Burger Queen makes a “Seattle Burger” and a Polish sausage sandwich “Solidarity” that is our standard order when we eat there. We order one of each and split them. Sometimes we add onion rings for a perfect Saturday lunch. This is the kind of place that’s been open for decades and multiple generations have experienced. Nothing fancy about it, but when you eat there, you know you’re getting authentic food…no chain menu, no fancy dining area, no waiters coming to your table to introduce themselves. No, you just sort out what you want from the big menu on the wall, then give your order to the kid at the cash register; you can see into the small kitchen just beyond the counter.

We’ve taken our kids and other guests to eat here. It’s a small experience, but the kind of place that I know we’ll talk about years from now, as in, “do you remember the little burger joint in Ketchikan?”

I’ll remember it, for the burger and the atmosphere, but mostly, because it was a place we experienced together. And whether it’s a big event or a simple lunch, sharing is the charm that adds the magic, even to a little lunch dive in Alaska.

Happy Saturday!

Craig, Alaska

You never know where you’ll find yourself if you don’t mind a little adventure…This week Rob and I are in Craig, Alaska, on Prince of Wales Island. The island is about a three-hour ferry ride from Ketchikan, or a 30 minute flight from Ketchikan on a Cessna aircraft. Rob is working for the next two weeks at a clinic in the small town of Craig. I am along for the ride, working at the clinic here in the same admin role I have in Ketchikan. Nice that this facility is part of the PeaceHealth system! It’s a rare opportunity for me to work in the same environment as Rob, and the bonus is that we can spend the evenings together.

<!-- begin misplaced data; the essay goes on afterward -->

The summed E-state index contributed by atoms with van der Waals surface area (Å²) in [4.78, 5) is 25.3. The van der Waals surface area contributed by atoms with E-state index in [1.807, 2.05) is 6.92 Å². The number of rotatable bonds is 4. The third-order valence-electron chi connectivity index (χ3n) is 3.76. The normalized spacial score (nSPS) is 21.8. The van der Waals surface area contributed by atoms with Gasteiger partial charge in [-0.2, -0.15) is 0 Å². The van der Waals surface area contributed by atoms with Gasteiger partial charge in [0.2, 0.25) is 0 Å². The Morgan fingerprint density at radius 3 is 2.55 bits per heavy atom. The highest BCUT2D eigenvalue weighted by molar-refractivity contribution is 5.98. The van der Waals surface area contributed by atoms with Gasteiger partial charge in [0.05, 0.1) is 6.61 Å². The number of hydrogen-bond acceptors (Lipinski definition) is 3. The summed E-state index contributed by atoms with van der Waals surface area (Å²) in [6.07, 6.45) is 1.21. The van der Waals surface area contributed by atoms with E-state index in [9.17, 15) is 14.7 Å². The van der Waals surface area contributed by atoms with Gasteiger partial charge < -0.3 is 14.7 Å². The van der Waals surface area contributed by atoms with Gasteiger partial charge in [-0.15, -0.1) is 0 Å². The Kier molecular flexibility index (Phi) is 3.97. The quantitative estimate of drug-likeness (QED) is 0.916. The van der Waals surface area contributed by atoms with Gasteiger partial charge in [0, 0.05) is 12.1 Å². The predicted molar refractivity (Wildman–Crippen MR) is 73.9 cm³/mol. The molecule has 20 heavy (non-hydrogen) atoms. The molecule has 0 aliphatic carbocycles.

But back to Craig…small town Alaska…there is a grocery, a hardware store, a school, a health clinic, a rec center, a few additional stores, a harbor, lots of bed & breakfast options, a pizza place…this is a fishing heaven in the summer. Not that I would know about that personally, but that’s the main attraction of the community. Southeast Alaska was once about lumber, now it is more about commercial and recreational fishing. There are lots of roads on this island, a remnant of the past logging industry. It is a popular destination for hunting and biking, as well as fishing, and the population ebbs and flows with the season. In summer it can be hard to find lodging…not a problem in January. The rain is a regular presence, a reminder that southeast coastal Alaska is rainforest.

I am fascinated by what draws people to the small villages of Alaska. You can never tell by looking…some people come and stay forever, most don’t. But some are raising families, making a life in these small outposts. They are connected by modern technology, separated by the isolation of geography and climate.

These places are not for me long term…like most people, I find the isolation too much. But it is interesting to get a glimpse of this blend of past and present. These communities are living history museums…better come see for yourself before they’re absorbed and changed by modern life. But take my advice and try to come in the summer…just be sure to book your lodging in advance!